Results:  Expressive and poignant perspectives of the nurses were gained through in-depth interviews. The participants reflected on the first experiences of caring for a child who died. The participants were the experts and were asked to share their thoughts and remembrances which led to rich data. During data immersion, multiple impressive statements were extracted and contributed to the emergence of two central themes which were The Journey and Recommendations. The subthemes that supported the theme The Journey were Doesn’t Seem Real until You’re There, Technology: A Blessing or a Curse, Response to Death, Timing of Death, Empathic Presence and Tasking Care of Self. The subthemes that grew out of Recommendations were Support and Additional Education.

There still remains a paucity of research specific to newly licensed nurses’ experiences with death and dying in the PICU. The participants reflected on what had become their journey upon the sea of life and death. Life they understood and felt confident about with their skill set. Death however, was filled with dread and uncertainty. Experiences prior to employment were few and exposure and information to their role was minimal. They all agreed that the experience was one that doesn’t seem real until you’re there. Participants discussed technology as both a blessing and a curse and were not sure which was more significant and at times which was preferred. The timing of death influenced how they responded to the death. They were challenged about how to respond to various kinds of deaths, while simultaneously juggling the need to provide empathic presence to family members at all times. Taking care of self then emerged as an important realization after participating in many encounters of such overwhelming experiences. Ultimately, recommendations that included more support and additional education were provided by participants in an effort to make it better for themselves and the next generation of newly licensed PICU nurses.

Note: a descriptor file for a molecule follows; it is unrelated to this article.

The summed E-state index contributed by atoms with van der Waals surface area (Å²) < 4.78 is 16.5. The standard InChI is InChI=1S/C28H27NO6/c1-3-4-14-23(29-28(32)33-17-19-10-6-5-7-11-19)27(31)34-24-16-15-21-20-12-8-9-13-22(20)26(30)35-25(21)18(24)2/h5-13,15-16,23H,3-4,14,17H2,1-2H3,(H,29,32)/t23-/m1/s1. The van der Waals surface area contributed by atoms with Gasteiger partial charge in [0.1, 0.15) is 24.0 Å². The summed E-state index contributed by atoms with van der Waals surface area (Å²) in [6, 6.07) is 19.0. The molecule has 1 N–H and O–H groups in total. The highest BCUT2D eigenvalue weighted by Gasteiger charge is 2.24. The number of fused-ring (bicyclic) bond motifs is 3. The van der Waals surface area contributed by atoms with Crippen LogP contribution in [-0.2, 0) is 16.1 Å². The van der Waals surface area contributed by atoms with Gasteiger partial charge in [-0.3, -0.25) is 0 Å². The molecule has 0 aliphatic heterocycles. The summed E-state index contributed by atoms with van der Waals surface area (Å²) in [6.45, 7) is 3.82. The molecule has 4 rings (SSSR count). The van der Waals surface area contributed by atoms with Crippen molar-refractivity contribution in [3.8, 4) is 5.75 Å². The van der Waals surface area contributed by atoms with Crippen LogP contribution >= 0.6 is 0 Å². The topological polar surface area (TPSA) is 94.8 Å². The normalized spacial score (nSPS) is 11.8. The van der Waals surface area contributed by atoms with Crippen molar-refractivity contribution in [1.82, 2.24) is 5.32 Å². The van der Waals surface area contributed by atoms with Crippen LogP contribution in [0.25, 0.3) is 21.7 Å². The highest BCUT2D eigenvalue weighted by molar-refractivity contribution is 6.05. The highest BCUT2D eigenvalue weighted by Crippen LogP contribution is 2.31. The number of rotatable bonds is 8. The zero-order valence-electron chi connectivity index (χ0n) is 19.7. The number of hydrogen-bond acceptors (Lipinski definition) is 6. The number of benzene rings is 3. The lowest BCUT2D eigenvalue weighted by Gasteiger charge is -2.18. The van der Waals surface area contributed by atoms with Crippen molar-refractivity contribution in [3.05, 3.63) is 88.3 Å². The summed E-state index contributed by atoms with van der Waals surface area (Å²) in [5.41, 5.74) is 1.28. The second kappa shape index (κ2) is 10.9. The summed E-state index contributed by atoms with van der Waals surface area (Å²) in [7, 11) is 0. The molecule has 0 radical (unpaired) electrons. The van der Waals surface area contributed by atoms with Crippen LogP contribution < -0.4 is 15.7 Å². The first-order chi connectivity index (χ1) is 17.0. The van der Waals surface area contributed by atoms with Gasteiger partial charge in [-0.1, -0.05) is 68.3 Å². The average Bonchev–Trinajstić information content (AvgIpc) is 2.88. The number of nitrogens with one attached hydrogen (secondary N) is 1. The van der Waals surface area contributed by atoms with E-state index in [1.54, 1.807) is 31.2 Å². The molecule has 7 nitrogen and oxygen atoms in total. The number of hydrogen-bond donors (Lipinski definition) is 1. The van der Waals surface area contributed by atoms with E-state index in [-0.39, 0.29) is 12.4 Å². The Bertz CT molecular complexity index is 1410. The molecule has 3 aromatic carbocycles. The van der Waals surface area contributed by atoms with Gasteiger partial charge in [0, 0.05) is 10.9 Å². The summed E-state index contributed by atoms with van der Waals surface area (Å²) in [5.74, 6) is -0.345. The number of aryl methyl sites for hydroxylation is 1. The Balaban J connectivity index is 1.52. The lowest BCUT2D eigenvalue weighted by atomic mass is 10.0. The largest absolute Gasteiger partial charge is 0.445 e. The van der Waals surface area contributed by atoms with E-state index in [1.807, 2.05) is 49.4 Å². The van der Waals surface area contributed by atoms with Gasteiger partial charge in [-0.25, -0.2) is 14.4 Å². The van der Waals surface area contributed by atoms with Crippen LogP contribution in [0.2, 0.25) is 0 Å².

Nursing practice is dynamic and does not hold one worldview for all. Our results helped us to understand what newly licensed nurses perceived to be helpful during the death and dying process in the PICU. To date, the nursing research literature has not addressed this unique topic. It is hoped that a better understanding of this phenomenon will guide curriculum changes at the undergraduate level as well as provide information for the new graduate staff nurse orientation class. Limitations include the sample which was small and purposive which may not be transferable to all newly licensed nurses outside of one institution and specialty.

Conclusion:  This qualitative research study served to enlighten our understanding of the experiences of the newly licensed nurses with death and dying in the PICU. The final results from this study are critical as many newly licensed nurses now seek to start their career in the PICU setting. In addition, many newly licensed nurses are being given preference in employment as they are less expensive for an institution to hire than an experienced nurse. This research will help academic and clinical educators to understand the newly licensed nurses’ experiences with end-of-life in the PICU. It may also transform how the discipline teaches and prepares nurses to work in this environment. Future implications for practice may include additional teaching, support and self-care for the newly licensed nurse. It has been stated that the ability to provide high quality end-of life care for the child and the family is the most intimate act of nursing care (Ronaldson, 2006). This research identifies the need for PICU nurses to be better prepared to provide high quality end-of-life care for the dying child while also honoring and supporting the family. The findings of this research study are just the beginning of a body of knowledge that aims to address the ongoing needs of the newly licensed nurses employed in pediatric critical care.

Keywords:
End-of-Life; Novice; Pediatric Nurse
Repository Posting Date:
19-Jul-2017
Date of Publication:
19-Jul-2017
Other Identifiers:
INRC17H08
Conference Date:
2017
Conference Name:
28th International Nursing Research Congress
Conference Host:
Sigma Theta Tau International
Conference Location:
Dublin, Ireland
Description:
Event Theme: Influencing Global Health Through the Advancement of Nursing Scholarship

Full metadata record

DC FieldValue Language
dc.language.isoen_USen
dc.type.categoryFull-texten
dc.formatText-based Documenten
dc.typePresentationen
dc.evidence.levelN/Aen
dc.research.approachN/Aen
dc.titleNewly Licensed Nurses' Experiences With End-of-Life in the Pediatric Intensive Care Unit (PICU)en_US
dc.title.alternativeChildren in the Intensive Care Uniten
dc.contributor.authorHillier, Maureenen
dc.contributor.departmentTau Lambda-at-Largeen